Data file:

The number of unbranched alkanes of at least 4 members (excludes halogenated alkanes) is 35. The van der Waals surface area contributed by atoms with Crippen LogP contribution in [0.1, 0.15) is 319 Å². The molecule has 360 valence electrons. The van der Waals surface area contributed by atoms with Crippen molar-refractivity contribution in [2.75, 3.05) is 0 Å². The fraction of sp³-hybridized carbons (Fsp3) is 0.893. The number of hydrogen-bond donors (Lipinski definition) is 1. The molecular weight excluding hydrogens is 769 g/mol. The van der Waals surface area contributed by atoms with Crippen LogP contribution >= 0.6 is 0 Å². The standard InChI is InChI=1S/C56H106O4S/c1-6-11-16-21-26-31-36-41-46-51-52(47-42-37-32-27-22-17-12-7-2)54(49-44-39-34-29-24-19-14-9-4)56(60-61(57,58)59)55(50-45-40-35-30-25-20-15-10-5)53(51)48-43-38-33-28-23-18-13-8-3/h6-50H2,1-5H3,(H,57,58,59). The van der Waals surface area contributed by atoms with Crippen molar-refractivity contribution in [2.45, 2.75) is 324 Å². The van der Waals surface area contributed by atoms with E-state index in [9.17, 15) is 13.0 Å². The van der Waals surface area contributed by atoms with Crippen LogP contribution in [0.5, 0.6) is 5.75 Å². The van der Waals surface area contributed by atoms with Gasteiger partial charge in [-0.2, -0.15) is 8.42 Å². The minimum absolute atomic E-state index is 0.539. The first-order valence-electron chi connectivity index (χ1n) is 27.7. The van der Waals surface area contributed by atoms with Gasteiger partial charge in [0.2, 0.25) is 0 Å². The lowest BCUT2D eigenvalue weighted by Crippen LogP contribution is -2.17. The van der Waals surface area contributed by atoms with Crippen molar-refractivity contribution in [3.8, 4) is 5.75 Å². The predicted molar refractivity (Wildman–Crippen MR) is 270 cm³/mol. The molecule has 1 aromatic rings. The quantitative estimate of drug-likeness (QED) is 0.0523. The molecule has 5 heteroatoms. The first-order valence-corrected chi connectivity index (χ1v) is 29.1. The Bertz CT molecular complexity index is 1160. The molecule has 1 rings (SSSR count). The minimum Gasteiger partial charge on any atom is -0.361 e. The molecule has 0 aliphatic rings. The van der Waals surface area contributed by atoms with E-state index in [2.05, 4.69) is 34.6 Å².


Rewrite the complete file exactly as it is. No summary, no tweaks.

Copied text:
The number of unbranched alkanes of at least 4 members (excludes halogenated alkanes) is 35. The van der Waals surface area contributed by atoms with Crippen LogP contribution in [0.1, 0.15) is 319 Å². The molecule has 360 valence electrons. The van der Waals surface area contributed by atoms with Crippen molar-refractivity contribution in [2.75, 3.05) is 0 Å². The fraction of sp³-hybridized carbons (Fsp3) is 0.893. The number of hydrogen-bond donors (Lipinski definition) is 1. The molecular weight excluding hydrogens is 769 g/mol. The van der Waals surface area contributed by atoms with Crippen LogP contribution >= 0.6 is 0 Å². The standard InChI is InChI=1S/C56H106O4S/c1-6-11-16-21-26-31-36-41-46-51-52(47-42-37-32-27-22-17-12-7-2)54(49-44-39-34-29-24-19-14-9-4)56(60-61(57,58)59)55(50-45-40-35-30-25-20-15-10-5)53(51)48-43-38-33-28-23-18-13-8-3/h6-50H2,1-5H3,(H,57,58,59). The van der Waals surface area contributed by atoms with Crippen molar-refractivity contribution in [2.45, 2.75) is 324 Å². The van der Waals surface area contributed by atoms with E-state index in [9.17, 15) is 13.0 Å². The van der Waals surface area contributed by atoms with Crippen LogP contribution in [0.5, 0.6) is 5.75 Å². The van der Waals surface area contributed by atoms with Gasteiger partial charge in [-0.2, -0.15) is 8.42 Å². The minimum absolute atomic E-state index is 0.539. The first-order valence-electron chi connectivity index (χ1n) is 27.7. The van der Waals surface area contributed by atoms with Gasteiger partial charge in [0.2, 0.25) is 0 Å². The lowest BCUT2D eigenvalue weighted by Crippen LogP contribution is -2.17. The van der Waals surface area contributed by atoms with Crippen molar-refractivity contribution in [3.8, 4) is 5.75 Å². The predicted molar refractivity (Wildman–Crippen MR) is 270 cm³/mol. The molecule has 1 aromatic rings. The quantitative estimate of drug-likeness (QED) is 0.0523. The molecule has 5 heteroatoms. The first-order valence-corrected chi connectivity index (χ1v) is 29.1. The Bertz CT molecular complexity index is 1160. The molecule has 1 rings (SSSR count). The minimum Gasteiger partial charge on any atom is -0.361 e. The molecule has 0 aliphatic rings. The van der Waals surface area contributed by atoms with E-state index in [2.05, 4.69) is 34.6 Å².